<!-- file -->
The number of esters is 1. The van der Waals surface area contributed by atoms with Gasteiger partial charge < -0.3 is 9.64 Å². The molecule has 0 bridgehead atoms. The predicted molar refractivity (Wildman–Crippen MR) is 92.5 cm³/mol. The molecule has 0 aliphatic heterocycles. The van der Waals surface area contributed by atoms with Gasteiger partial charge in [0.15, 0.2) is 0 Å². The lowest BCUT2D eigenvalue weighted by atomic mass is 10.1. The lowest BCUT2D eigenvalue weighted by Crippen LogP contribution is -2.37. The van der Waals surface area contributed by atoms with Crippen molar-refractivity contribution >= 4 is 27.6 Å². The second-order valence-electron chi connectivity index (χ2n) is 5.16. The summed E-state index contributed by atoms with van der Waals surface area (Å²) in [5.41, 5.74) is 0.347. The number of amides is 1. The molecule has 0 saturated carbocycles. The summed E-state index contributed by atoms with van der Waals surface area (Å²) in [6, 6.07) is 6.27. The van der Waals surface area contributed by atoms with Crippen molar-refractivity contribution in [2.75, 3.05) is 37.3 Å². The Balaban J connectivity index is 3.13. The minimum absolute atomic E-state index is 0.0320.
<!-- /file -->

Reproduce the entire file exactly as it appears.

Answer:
The number of esters is 1. The van der Waals surface area contributed by atoms with Gasteiger partial charge < -0.3 is 9.64 Å². The molecule has 0 bridgehead atoms. The predicted molar refractivity (Wildman–Crippen MR) is 92.5 cm³/mol. The molecule has 0 aliphatic heterocycles. The van der Waals surface area contributed by atoms with Gasteiger partial charge in [0.15, 0.2) is 0 Å². The lowest BCUT2D eigenvalue weighted by atomic mass is 10.1. The lowest BCUT2D eigenvalue weighted by Crippen LogP contribution is -2.37. The van der Waals surface area contributed by atoms with Crippen molar-refractivity contribution >= 4 is 27.6 Å². The second-order valence-electron chi connectivity index (χ2n) is 5.16. The summed E-state index contributed by atoms with van der Waals surface area (Å²) in [5.41, 5.74) is 0.347. The number of amides is 1. The molecule has 0 saturated carbocycles. The summed E-state index contributed by atoms with van der Waals surface area (Å²) in [6, 6.07) is 6.27. The van der Waals surface area contributed by atoms with Crippen molar-refractivity contribution in [2.75, 3.05) is 37.3 Å². The Balaban J connectivity index is 3.13. The minimum absolute atomic E-state index is 0.0320.